In the past, kushikatsu was typically made with tummy-filling ingredients such as meat, onions, and potatoes. Now, you can find a mind-boggling array of ingredients used to make this deep-fried goodness. Pork, beef, chicken, octopus, fish, lotus root, gingko nuts, mushrooms, quail eggs, fruits and even mochi — no matter what’s inside, they are all lip-smackingly good.
Kushikatsu goes beset with raw cabbage and cold Japanese beer. (Photo from: Hideyuki KAMON via Flickr)
Authentic kushikatsu eateries serve the skewers with raw crunchy cabbage on the side, accompanied by a dipping sauce that tastes a little like Worcestershire sauce. The secret success of this dish lies in the sauce. Savoury and tangy, this watery sauce elevates the flavours of the fried skewers. In between the deep-fried rhapsody, take a bite of the cabbage for a hint of fresh sweetness (it helps to aid digestion too)!
Before you tuck into the skewers, the golden rule here is “No Double-Dipping Into The Sauce”. Yes, everyone shares a tub of that delightful sauce so it is common sense that you do not want it to be contaminated with saliva. It is highly frowned upon in Japan to flout this dipping rule so do keep this in mind if it’s your first time eating at a kushikatsu restaurant.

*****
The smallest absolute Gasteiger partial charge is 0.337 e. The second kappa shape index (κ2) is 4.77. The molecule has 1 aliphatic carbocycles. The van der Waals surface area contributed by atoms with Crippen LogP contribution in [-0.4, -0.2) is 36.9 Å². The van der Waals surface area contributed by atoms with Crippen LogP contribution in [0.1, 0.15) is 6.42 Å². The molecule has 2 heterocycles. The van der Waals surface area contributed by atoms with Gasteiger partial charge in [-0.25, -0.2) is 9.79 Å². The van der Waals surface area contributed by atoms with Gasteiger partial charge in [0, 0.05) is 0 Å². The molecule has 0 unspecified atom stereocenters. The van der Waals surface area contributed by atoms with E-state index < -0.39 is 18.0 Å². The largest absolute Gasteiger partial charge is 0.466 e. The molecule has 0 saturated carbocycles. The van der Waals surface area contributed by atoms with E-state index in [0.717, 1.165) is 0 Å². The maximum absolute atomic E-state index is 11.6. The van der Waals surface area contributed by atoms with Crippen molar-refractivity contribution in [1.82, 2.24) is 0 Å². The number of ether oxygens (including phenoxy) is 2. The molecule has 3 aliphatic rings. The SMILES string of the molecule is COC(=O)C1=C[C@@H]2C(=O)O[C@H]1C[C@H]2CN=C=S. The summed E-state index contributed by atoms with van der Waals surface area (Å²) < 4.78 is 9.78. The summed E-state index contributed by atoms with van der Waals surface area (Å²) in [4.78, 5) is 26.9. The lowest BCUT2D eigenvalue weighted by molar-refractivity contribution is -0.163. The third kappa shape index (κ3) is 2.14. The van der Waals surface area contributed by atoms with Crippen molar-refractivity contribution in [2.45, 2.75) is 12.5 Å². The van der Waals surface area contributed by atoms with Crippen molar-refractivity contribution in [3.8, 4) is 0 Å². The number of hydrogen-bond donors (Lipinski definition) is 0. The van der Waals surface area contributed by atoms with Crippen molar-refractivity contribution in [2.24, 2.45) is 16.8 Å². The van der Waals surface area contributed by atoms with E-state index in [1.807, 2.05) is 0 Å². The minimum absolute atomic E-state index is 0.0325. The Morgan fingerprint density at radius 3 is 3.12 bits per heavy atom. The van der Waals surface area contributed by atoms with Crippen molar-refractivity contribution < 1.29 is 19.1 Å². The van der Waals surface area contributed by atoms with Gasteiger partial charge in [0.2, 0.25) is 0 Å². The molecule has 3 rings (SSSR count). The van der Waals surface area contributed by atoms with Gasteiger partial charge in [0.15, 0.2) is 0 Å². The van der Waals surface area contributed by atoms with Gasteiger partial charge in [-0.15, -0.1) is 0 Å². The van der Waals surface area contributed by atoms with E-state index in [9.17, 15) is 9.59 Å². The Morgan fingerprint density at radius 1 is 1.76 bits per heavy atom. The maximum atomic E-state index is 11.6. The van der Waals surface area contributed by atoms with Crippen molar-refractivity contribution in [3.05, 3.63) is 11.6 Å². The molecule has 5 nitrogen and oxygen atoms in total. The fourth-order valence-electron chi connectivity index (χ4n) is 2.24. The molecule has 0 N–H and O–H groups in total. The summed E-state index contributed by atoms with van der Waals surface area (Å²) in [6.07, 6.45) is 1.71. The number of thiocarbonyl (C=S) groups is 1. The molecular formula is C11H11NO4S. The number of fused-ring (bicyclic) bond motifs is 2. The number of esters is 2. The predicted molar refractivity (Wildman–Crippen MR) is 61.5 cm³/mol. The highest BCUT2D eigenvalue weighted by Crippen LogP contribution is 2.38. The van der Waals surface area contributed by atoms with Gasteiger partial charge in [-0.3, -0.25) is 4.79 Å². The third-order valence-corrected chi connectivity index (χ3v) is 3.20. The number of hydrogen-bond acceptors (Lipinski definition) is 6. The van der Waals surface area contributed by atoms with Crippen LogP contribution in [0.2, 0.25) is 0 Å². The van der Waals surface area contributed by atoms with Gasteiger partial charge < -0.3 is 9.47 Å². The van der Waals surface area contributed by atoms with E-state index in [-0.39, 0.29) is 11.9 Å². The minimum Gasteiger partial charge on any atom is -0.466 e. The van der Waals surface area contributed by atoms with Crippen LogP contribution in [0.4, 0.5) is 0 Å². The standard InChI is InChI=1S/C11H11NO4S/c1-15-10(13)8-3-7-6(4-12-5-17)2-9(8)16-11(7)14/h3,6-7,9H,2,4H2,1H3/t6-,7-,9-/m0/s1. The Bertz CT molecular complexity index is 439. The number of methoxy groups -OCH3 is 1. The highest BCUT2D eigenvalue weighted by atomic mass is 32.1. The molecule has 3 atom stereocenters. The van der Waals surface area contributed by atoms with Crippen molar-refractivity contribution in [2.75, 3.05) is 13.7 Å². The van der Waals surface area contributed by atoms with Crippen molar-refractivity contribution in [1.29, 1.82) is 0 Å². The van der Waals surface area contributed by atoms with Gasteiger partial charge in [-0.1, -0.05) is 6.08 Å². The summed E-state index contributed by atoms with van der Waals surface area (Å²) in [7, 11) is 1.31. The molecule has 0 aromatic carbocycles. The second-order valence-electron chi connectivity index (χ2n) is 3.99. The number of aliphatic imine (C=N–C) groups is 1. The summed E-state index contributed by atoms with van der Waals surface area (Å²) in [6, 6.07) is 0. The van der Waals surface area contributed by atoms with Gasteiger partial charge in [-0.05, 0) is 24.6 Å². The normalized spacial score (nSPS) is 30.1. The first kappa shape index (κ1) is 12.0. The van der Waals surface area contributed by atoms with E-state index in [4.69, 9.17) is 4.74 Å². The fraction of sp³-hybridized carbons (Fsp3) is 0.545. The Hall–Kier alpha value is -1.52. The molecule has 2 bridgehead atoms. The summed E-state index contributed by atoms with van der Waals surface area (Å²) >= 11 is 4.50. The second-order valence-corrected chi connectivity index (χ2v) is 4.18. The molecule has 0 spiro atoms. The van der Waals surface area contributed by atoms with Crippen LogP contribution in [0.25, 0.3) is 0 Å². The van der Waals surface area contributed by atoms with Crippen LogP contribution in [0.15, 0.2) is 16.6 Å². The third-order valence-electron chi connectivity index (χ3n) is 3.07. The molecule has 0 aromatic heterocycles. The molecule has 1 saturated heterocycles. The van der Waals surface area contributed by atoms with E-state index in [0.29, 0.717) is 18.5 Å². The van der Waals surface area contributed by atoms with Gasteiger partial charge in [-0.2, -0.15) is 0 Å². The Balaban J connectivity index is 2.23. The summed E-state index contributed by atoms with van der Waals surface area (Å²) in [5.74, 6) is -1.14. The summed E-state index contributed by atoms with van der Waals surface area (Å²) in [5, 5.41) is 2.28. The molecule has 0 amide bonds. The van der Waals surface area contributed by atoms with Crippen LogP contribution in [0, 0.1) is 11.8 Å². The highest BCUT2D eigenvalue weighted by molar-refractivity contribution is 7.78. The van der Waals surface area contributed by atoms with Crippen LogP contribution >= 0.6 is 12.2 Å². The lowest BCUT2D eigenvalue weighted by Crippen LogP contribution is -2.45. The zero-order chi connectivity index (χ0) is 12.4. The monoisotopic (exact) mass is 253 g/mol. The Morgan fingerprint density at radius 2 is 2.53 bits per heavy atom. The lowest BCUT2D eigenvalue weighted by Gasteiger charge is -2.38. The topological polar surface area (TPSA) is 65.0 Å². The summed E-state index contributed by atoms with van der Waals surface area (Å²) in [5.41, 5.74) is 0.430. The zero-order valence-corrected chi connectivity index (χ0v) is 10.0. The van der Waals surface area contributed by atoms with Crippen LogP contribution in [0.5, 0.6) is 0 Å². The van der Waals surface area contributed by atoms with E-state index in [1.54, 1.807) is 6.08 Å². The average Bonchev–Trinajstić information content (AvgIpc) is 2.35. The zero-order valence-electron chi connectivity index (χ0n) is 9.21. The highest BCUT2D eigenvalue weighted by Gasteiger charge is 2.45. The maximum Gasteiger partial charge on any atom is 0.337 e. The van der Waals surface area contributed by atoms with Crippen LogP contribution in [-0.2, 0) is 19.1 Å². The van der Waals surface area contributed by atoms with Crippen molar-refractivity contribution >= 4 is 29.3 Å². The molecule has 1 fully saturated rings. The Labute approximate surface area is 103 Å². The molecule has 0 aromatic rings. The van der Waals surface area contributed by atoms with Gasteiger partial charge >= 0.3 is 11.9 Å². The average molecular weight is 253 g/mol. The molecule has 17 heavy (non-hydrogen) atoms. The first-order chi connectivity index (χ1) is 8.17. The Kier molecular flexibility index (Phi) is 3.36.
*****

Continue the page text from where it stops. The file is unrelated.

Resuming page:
If you are one of those who love to soak your food in sauce, don’t worry. Do as the locals do and use slices of the cabbage to scoop more sauce out to drizzle onto your food.
However, this unique Japanese food culture of eating Kushikatsu is sadly facing some obstacles now. With fear over the spread of the novel coronavirus, restaurants have removed the signature silver tub of dipping sauce and replaced it with an individual small bottle of sauce for every diner instead.
As we wait for dining restrictions to ease up, here is another tip on how to enjoy kushikatsu. Order just a few skewers at a time, so that they are always hot and crispy. Ordering a huge amount at once is tempting because everything looks so good, but that will leave them turning slightly soggy. To complete the kushikatsu experience, wash it down with some cold, thirst-quenching Japanese beer. Yums… this is pure bliss!